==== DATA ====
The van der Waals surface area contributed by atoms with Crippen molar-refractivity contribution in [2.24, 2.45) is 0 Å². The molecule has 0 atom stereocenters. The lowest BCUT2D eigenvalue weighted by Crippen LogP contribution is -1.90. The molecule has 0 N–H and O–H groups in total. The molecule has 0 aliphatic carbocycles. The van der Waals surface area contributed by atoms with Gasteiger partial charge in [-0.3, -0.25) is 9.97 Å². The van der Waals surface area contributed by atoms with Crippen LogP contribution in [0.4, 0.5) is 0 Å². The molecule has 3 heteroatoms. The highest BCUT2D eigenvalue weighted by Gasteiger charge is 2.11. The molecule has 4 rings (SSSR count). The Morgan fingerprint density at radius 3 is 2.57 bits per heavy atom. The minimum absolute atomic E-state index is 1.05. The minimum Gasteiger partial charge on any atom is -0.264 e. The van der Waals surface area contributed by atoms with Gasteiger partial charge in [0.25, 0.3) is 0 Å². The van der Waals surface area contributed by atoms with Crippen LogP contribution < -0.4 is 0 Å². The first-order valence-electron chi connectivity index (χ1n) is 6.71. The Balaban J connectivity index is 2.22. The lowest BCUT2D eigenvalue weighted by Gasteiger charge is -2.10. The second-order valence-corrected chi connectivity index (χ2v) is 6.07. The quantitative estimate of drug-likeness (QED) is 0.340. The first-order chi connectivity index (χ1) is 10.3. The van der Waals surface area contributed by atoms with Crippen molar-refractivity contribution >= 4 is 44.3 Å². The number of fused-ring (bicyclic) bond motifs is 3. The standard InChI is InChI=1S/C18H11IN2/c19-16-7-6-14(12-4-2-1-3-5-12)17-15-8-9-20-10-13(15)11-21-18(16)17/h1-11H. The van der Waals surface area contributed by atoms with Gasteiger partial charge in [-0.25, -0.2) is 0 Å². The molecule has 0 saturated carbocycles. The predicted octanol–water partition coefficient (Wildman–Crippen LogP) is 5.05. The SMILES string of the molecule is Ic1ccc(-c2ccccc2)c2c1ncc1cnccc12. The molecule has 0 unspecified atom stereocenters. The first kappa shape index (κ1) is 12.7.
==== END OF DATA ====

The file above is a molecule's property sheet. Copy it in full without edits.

The van der Waals surface area contributed by atoms with Crippen molar-refractivity contribution in [2.24, 2.45) is 0 Å². The molecule has 0 atom stereocenters. The lowest BCUT2D eigenvalue weighted by Crippen LogP contribution is -1.90. The molecule has 0 N–H and O–H groups in total. The molecule has 0 aliphatic carbocycles. The van der Waals surface area contributed by atoms with Gasteiger partial charge in [-0.3, -0.25) is 9.97 Å². The van der Waals surface area contributed by atoms with Crippen LogP contribution in [0.4, 0.5) is 0 Å². The molecule has 3 heteroatoms. The highest BCUT2D eigenvalue weighted by Gasteiger charge is 2.11. The molecule has 4 rings (SSSR count). The Morgan fingerprint density at radius 3 is 2.57 bits per heavy atom. The minimum absolute atomic E-state index is 1.05. The minimum Gasteiger partial charge on any atom is -0.264 e. The van der Waals surface area contributed by atoms with Gasteiger partial charge in [0.25, 0.3) is 0 Å². The van der Waals surface area contributed by atoms with Crippen LogP contribution < -0.4 is 0 Å². The first-order valence-electron chi connectivity index (χ1n) is 6.71. The Balaban J connectivity index is 2.22. The lowest BCUT2D eigenvalue weighted by Gasteiger charge is -2.10. The second-order valence-corrected chi connectivity index (χ2v) is 6.07. The quantitative estimate of drug-likeness (QED) is 0.340. The first-order chi connectivity index (χ1) is 10.3. The van der Waals surface area contributed by atoms with Crippen molar-refractivity contribution >= 4 is 44.3 Å². The number of fused-ring (bicyclic) bond motifs is 3. The standard InChI is InChI=1S/C18H11IN2/c19-16-7-6-14(12-4-2-1-3-5-12)17-15-8-9-20-10-13(15)11-21-18(16)17/h1-11H. The van der Waals surface area contributed by atoms with Gasteiger partial charge in [-0.25, -0.2) is 0 Å². The molecule has 0 saturated carbocycles. The predicted octanol–water partition coefficient (Wildman–Crippen LogP) is 5.05. The SMILES string of the molecule is Ic1ccc(-c2ccccc2)c2c1ncc1cnccc12. The molecule has 0 unspecified atom stereocenters. The first kappa shape index (κ1) is 12.7.